Wednesday, 27 April 2016

[#20] Emma Cavell, ‘Death in Gloucester: the strange case of Solomon and Comitissa Turb’, Women Negotiating the Boundaries of Justice: Britain and Ireland c. 1000-1750, online blog, 11 Dec. 2015, available online at http://womenhistorylaw.org.uk/en/blog/1/9/death-in-gloucester-the-strange-case-of-solomon-and-comitissa-turbe accessed 27 Apr. 16.*

* Nota bene: If you want to read the references discussed in Cavell’s piece for yourself then The Plea Rolls of the Exchequer of the Jews, vol. 1, has been digitised here: https://archive.org/stream/calendarplearol00britgoog#page/n8/mode/2up. I haven’t checked this version specifically, but in my print copy (reprinted in 1971) the page references are pp. 33, 42, 42-43, 45, 50, 51 (or at least these are all of the references that I could find quickly, but from memory I think I’ve missed a couple).

I’ve always had an interest in women’s history, which has recently developed into an interest in gender history (which I believe is often hijacked by women’s history). I suspect that this could be one factor which has resulted in me carrying on with medieval Anglo-Jewish history because gender manifests itself in the extant source material for the Jews radically differently than in the Christian source material. While it would be anachronistic to suggest that there was a gender balance, I don’t think that it’s going too far to suggest that, in many instances, the gender disparity was not as obvious in the public sphere as it was for Christians at this point. However, among mainstream historians of medieval women’s history, during the High Middle Ages, there is a tendency to ignore this fact to the detriment of their studies. For example, in Louise Wilkinson’s book Women in Thirteenth-Century Lincolnshire despite the fact that there was a thriving Jewish community in Lincolnshire, there is only, as far as I can tell, a single reference to the Jews in the book (2015, p. 10, fn. 68) – it also happens to be the only error that I could detect in the book given that the Jews were expelled in 1290 not 1291. Therefore, I think that it is splendid that the Women Negotiating the Boundaries of Justice project actually includes somebody working on this area because a) it is an incredibly neglected facet medieval women’s history and b) as something which is the focus of my research, it’s always nice to know that other people are also doing the same thing.

            Emma Cavell is not the first person to draw attention to the Solomon Turbe murder case because of the astounding level of detail which it contains (see, for example, Hillaby: 2001, pp. 65-66), but I think that Cavell’s is perhaps the most successful exploration because of the amount of consideration that she gives to the case. Indeed, whereas this, and many other cases, are often treated as novelties in medieval Anglo-Jewish scholarship, Cavell has given due care and attention to these remarkable entries, the benfits of this approach can be seen in the finished result. For me, what is intriguing about these entries, aside from the level of detail, is the fact that the protagonist, who initiates these legal proceedings against Abraham Gabbay, is Comitissa. It is not overly surprising to see a woman initiating proceedings in the court of the Exchequer of the Jews, as Victoria Hoyle has demonstrated (2008), however I think that it is the gender interplay which is fascinating – something which is beyond the scope of Cavell’s discussion but is nevertheless intriguing. This piece provides a coherent discussion not only of the case in question, but also of the standardised aspects of the case and for me that is one of its great strengths. That being said, I do think that Cavell failed to address one significant element of the case: what it meant to be a witness at this point and how Christian and Jewish standards differed – this is a particularly important oversight (in my opinion) because Comitissa’s case effectively hinged upon what she heard rather than what she saw.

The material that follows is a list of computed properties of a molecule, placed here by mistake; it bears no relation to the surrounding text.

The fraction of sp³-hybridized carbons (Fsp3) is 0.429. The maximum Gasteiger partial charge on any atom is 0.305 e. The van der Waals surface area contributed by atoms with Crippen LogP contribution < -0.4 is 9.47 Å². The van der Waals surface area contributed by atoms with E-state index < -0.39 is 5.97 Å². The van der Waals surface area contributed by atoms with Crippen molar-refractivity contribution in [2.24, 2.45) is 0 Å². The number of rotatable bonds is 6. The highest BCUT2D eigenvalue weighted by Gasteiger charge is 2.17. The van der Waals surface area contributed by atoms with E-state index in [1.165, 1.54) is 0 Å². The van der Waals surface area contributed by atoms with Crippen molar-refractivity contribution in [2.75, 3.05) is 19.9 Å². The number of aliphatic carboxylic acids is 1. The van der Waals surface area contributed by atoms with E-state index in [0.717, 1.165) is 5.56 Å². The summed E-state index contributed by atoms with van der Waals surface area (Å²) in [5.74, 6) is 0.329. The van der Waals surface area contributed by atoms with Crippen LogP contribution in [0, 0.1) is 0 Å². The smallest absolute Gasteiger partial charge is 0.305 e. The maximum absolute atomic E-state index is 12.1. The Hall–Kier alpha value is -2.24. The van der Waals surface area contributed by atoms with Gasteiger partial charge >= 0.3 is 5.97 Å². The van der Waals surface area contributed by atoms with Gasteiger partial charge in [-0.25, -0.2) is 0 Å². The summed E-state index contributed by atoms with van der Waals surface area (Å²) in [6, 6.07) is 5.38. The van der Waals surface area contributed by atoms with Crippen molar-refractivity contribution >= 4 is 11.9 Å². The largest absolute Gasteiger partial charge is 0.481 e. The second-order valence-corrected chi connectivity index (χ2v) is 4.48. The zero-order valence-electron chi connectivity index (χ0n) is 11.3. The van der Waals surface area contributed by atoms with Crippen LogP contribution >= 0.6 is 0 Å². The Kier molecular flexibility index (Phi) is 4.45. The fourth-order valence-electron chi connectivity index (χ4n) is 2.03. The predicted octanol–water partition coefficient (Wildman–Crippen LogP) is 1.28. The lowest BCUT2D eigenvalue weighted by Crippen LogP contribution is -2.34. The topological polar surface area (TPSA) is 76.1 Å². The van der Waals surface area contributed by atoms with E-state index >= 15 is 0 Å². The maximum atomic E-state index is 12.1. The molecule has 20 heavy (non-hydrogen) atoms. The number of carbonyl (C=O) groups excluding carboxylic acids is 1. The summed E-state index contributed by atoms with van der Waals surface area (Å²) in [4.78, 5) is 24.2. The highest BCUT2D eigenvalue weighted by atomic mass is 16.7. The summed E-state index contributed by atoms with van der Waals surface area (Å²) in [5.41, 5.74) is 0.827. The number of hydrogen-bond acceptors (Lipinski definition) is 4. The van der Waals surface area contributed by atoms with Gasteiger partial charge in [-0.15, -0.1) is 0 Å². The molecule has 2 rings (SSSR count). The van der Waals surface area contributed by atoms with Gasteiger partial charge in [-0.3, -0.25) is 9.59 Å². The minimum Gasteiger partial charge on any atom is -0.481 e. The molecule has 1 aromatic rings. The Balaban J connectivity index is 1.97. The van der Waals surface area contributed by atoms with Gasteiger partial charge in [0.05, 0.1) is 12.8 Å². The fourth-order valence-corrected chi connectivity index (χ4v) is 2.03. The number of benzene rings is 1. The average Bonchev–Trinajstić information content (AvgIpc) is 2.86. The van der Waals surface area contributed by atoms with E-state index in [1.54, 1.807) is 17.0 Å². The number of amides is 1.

To conclude, I find this to be a highly enjoyable piece which makes the case which is under consideration much more accessible to a general readership and despite the fact that the hyperlink at the end of her piece does not appear to work, there are other ways to engage with this case. Moreover, the fact that this piece appears in conjunction with a mainstream history project is very encouraging for the outcomes as a whole and I look forward to following the developments of that project. Finally, given that this is a website entry, there’s absolutely no reason why you, dear reader, cannot go off and read this piece for yourself rather than paying attention to my ramblings.

Work Cited:

Hillaby, Joe, ‘Testimony from the margin: the Gloucester Jewry and its neighbours, c. 1159-1290’, Jewish Historical Studies, 37 (2001), pp. 41-112.

Hoyle, Victoria, ‘The bonds that bind: money lending between Anglo-Jewish and Christian women in the plea rolls of the Exchequer of the Jews, 1218-1280’, Journal of Medieval History, 34 (2008), pp. 119-129.


Wilkinson, Louise, Women in Thirteenth-Century Lincolnshire (Woodbridge, 2015).

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